"And both will be exalted"

"The Art of Asking." It's the title of the TED talk that Amanda Palmer gave, talking about the relationship between musician and fan. It's a great talk, and Amanda says a lot of things that are well worth listening to and thinking about.

(Watch it. Really.)

One of the things that really resonated with me in her talk was the idea that there is a connection between the artist and the fan, that when that connection is made, it's a way of seeing each other. It kept calling to mind this quote from the novel Howards End, by E. M. Forster:

"Only connect! That was the whole of her sermon. Only connect the prose and the passion, and both will be exalted, and human love will be seen at its height. Live in fragments no longer."

Here is Forster himself, talking about writing novels. Two things from this brief excerpt stuck out for me. When he explains why he stopped writing, he says that part of the reason was "the social aspect of the world changed very much." And when he talks about what is in his writing, he says, "and anyone who has read my books will see what I high value I attach to personal relationships."

Here is one more thing I want to add to this mix of things that I am thinking about, in terms of art and connection. It's Chuck Wendig's post in response to Amanda's talk, where he ponders whether the philosophy she's set out can work for writers as well:


"The audience is empowered. The artist is among them, not outside them.
We must make the connection easy. The bridge must be a short walk from audience to artist, from creator to collaborator. We all have to be a simple tweet away. A digital handshake, an invisible high-five. Stories that are not scarce or hidden but set on the box in the town square for all to see. Is that enough? Too much? Is that right for everybody? Wrong for too many?"
If you're reading this hoping I'm going to tie all these things up together and give you an easy answer, probably you should stop now. There aren't any easy, one-size-funds-all, answers here.
But.
Part of why I make art is to connect with people. I sit down at my desk and write because I believe that I have a story that is worth telling, and that only I can tell that story in that particular way. I publish my writing because I want to share those stories, because I feel that in them, I can make some sort of connection with the people who read them. I believe that, because that is how art affected me, how art continues to affect me. I have been moved to tears - of sorrow and of joy - by book and film and painting and sculpture and dance and music. Art matters deeply to me. It is a thing that helps me reach outside of myself, to be bigger and better than I was before.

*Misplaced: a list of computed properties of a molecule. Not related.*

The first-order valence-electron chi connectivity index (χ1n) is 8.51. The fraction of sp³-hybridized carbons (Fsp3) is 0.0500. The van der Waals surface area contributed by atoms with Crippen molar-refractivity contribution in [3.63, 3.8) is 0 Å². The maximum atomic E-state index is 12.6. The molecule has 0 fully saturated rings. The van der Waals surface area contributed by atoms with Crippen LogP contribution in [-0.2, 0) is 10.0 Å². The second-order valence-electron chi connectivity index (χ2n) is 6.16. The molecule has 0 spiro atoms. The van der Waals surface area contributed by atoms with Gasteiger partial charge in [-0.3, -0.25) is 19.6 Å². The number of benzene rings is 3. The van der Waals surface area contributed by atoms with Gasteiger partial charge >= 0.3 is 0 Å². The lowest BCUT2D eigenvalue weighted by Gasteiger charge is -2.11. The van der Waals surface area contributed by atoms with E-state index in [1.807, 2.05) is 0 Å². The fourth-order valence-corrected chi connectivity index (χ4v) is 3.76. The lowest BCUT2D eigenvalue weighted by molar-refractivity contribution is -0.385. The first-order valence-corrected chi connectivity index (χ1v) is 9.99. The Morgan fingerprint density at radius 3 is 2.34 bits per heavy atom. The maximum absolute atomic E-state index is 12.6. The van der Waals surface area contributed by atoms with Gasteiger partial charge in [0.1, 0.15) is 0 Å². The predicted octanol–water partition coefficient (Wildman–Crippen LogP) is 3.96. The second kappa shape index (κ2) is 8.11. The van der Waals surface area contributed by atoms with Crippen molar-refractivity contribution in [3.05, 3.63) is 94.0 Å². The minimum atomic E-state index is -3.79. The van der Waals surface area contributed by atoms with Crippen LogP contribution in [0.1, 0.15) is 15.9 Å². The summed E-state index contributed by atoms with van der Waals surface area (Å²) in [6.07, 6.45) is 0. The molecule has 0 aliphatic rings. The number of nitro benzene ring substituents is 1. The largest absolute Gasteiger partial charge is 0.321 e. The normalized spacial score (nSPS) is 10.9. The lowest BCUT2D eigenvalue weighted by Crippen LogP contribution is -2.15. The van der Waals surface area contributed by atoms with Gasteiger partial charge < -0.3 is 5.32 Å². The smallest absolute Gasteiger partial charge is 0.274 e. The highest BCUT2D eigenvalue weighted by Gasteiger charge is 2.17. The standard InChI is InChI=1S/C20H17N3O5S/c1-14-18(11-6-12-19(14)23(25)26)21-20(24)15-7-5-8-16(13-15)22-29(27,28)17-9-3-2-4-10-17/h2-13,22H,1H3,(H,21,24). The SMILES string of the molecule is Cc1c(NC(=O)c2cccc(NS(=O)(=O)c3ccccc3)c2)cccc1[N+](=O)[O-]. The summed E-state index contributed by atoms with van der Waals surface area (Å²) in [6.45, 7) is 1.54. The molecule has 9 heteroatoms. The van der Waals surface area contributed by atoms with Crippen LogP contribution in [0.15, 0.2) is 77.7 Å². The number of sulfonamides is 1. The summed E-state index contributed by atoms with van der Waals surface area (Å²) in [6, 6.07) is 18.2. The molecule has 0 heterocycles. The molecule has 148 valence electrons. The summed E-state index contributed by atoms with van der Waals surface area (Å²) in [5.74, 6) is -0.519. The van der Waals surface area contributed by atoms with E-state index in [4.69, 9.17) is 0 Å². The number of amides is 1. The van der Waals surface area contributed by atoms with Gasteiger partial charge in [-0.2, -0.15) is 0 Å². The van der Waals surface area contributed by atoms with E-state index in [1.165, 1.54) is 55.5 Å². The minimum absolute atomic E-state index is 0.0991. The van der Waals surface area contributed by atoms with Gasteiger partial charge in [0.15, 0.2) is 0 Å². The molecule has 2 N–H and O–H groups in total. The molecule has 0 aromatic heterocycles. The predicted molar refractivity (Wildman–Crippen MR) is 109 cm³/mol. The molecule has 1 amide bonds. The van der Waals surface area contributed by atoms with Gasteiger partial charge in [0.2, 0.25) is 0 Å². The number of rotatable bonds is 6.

The social aspect of the world has changed. The artist is among the audience. I see you. You see me.
When I had my first signing, I had been a published author for less than 24 hours. And it wasn't for a novel. It was for a short story, "A Life in Fictions," in the anthology Stories, edited by Neil Gaiman and Al Sarrantonio. The event was at Columbia University, and it was a reading with Neil, and Joe Hill, and Jeffrey Ford, and Walter Mosley, and Larry Block. And me. When the reading was over, I was so sure no one would want me to sign the book (as one of my friends said, "Kat, you're the only one in here I've never heard of."), I went straight back to the green room to thank the organizers. Except there was a woman (Teresa Jusino, who I will always remember as being the first person I ever signed a book for) waiting for me in the hall. And someone else who stopped me later. And a man on the stairs, who said, "I thought maybe you didn't want to talk to anyone."
I did. I just didn't know anyone wanted to listen. The social aspect of the world has changed. 
The thing about asking, is that by asking, you're saying what you do has worth. I have never doubted that art matters, matters a lot, can honestly save a life, but it is hard for me to say that  my art matters when saying that it matters is attached to saying, "give me money or other non-monetary support, and help me make it." It's not that I don't believe artists should get paid - I do! Believe me. I don't send my work to markets that don't pay professional rates, and I believe those stories are worth the checks I deposit. But saying "here is this thing, and I wrote it, and it's on my blog, and if you like it, maybe you could pay me so I can eat and have coffee and also an apartment and health insurance? Or even if you can't pay me now, maybe later? Or send cookies, or a nice letter?" that's a scarier kind of asking. That's saying, "this matters because it matters."
I don't know if the kind of asking that Amanda talks about translates for a writer, is the other thing. Maybe it does - the social aspect of the world has changed. The artist is among the audience. Maybe there should be a traveling group of writers who go from city to city and tell stories, like musicians on tour. I'd sign up. I use social media all the time to tell people their work has mattered to me. I buy music direct from the artists. I've donated to writers who have been going through difficult times.
And yes, I know I could self-publish. I know I could crowdfund. But I don't want to be my own publisher (and editor, and cover designer, and copy editor, and pr person, and and and). And those things don't solve all the problems. Not everyone is online (most of my work is, and my Mom prints out copies of my stories to send to my grandparents, who want to read me, and can't unless they have physical copies.) Not everyone can afford an ereader. Self-publishing and crowdfunding don't get my work into bookstores, into libraries. I want to write. I want to connect.
Which I guess brings me back to the question Chuck asked: How do writers and storytellers ask for your attention and your help?
How can we better connect? How can we see each other?